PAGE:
A round up of this month’s best LPs, as the year starts to wind down…

The festive season is nearly upon us, but before we crank up the obligatory Christmas mega mix here in the Clash office, we’ve taken a look back at the last month’s album output.

It’s been a great month, with jazz, pop, rap and metal artists really upping their games. Here are our top picks for November, and what makes them essential listens.

For Clash’s official verdict on the albums of the entire year, you'll just have to come back in December…

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Jon Spencer - ‘Spencer Sings The Hits!’

“Spencer still sounding like the over-amped subway beat poet preacher that you don’t know whether to listen to intently or change trains to avoid; the fuzzed-up, fucked-up guitar chaos is still there in all its infectious, riff-laden glory. And the energy, that fiery, unstoppable, compelling energy that Spencer has always generated is just as prominent as it ever was.

“Playing this way takes a shitload of practice, and these songs are as focussed, refined and honed as anything Spencer has ever done, yielding some of his most infectious guitar lines and arguably some of the finest tracks of his lengthy career.”

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Sarathy Korwar and The UPAJ Collective - ‘My East Is Your West’

“A lengthy, heady experience, ‘My East Is Your West’ could so easily stray from the tracks it has laid down for itself – after all, at three slabs of vinyl there’s a lot of potential for musical wayfaring. It’s testament to Sarathy’s leadership, then, and the full band itself, that the album remains such an intense, incisive listen.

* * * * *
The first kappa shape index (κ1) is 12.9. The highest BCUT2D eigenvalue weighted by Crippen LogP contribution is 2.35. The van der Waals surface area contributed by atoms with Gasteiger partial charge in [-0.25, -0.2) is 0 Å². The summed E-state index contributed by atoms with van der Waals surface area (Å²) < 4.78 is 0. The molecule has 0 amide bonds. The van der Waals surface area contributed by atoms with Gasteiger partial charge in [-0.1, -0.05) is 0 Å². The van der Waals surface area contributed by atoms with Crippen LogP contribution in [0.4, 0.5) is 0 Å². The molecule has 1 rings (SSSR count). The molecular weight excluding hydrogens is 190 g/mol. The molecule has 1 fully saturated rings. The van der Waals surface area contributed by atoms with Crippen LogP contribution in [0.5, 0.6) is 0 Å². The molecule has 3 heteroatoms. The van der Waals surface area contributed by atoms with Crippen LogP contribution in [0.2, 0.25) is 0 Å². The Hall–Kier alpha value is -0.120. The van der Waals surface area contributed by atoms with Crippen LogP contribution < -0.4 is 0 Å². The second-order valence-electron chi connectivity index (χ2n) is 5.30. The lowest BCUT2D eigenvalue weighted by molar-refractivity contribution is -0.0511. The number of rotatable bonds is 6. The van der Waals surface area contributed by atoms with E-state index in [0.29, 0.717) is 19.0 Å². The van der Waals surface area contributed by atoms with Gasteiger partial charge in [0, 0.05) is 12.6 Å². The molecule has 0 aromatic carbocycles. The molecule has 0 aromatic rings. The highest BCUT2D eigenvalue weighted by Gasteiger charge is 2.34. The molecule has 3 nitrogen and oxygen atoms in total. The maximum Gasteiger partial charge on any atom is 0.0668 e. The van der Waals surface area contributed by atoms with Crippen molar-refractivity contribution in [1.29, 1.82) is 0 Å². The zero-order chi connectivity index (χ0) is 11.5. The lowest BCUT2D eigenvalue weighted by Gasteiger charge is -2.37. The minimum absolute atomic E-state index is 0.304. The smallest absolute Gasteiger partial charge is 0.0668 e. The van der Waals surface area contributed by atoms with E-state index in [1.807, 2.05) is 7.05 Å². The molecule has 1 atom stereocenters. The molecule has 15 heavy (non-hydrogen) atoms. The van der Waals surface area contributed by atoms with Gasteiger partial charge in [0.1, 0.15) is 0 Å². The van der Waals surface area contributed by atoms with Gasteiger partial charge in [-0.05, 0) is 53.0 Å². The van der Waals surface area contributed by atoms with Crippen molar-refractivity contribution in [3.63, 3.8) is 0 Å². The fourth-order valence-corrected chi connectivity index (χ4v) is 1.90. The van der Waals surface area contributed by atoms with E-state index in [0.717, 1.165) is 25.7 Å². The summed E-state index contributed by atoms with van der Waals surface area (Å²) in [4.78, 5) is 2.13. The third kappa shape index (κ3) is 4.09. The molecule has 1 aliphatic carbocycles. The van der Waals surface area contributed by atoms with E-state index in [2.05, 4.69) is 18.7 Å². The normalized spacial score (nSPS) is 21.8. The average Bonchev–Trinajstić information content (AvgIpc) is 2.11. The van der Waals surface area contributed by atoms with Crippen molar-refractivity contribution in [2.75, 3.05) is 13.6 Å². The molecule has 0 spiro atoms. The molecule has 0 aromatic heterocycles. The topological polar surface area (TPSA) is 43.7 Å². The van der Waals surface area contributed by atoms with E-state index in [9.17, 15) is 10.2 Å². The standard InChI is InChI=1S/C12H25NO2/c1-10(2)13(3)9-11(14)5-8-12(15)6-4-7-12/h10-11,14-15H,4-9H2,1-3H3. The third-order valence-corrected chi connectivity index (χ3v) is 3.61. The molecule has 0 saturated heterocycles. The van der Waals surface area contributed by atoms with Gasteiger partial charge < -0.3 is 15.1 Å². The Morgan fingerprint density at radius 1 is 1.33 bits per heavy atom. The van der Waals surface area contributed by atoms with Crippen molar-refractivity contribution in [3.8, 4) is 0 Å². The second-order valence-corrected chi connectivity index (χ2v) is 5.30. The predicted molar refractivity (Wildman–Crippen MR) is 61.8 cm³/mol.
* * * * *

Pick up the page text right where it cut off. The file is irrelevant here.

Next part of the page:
“Making you reconsider totemic moments in jazz, this feels like an important record, one that opens up a conversation that has largely been excluded from the mainstream for much too long. Above all this, though, is the sheer marvel of the musicianship, the endless innovation, the continual improvisation that makes ‘My East Is Your West’ such a surprising, and truly enjoyable listen.”

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Curren$y, Freddie Gibbs And Alchemist - ‘Fetti’

“When artists collaborate on albums it can be difficult to find a space where it doesn’t sound like it’s one of the individual’s projects that is featuring the other individual on every track, but throughout the 24 minutes that Fetti runs, there are numerous moments that are perfectly suited to fit both Curren$y and Gibbs.

“The producer provides a selection of instrumentals that range from the moody, ambient style that is akin to the beats heard on ‘Covert Coup’ to the soul sample led sound that Curren$y and Gibbs have also been accustomed to rhyming over. The peak of the former style is perhaps ‘Saturday Night Special’, where Spitta and Gibbs seamlessly trade verses over the enchanting instrumental. Meanwhile, the highlight of the latter variety of sound is on ‘New Thangs’, a brilliant interpretation of soulful hip-hop.”

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Rita Ora - ‘Phoenix’

“The album plays to her strengths - as her vocals and lyricism shine - without straying too far from her signature pop and R&B sound.

“Honest, polished and with tracks that are varied enough to keep you on your toes, ‘Phoenix’ has been four years in the making, waiting in the wings to see the light. And now that it’s finally here, 'Phoenix' is definitely worth checking out.”

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Architects - ‘Holy Hell’

“The grooves dig deeper, while the instrumentation is techier – just check out the complexity of ‘Damnation’ and ever shifting patterns on ‘Hereafter’. The band have played around with space, melody and classical instrumentation on closer ‘A Wasted Hymn’ and two-minute neck-snapper ‘The Seventh Circle’ is up there with the heaviest thing they’ve ever done.

“There’s no doubt that grief hangs over this record, ugly, uncomfortable and overwhelming, but healing waits at the end of the tunnel. Tom’s legacy [band founder, songwriter and guitarist Tom Searle tragically died in 2016, aged just 28 after a battle with cancer] has been treated with fierce, fierce love and in doing so Architects have been able to draw strength from their sadness and ultimately triumph from tragedy.”

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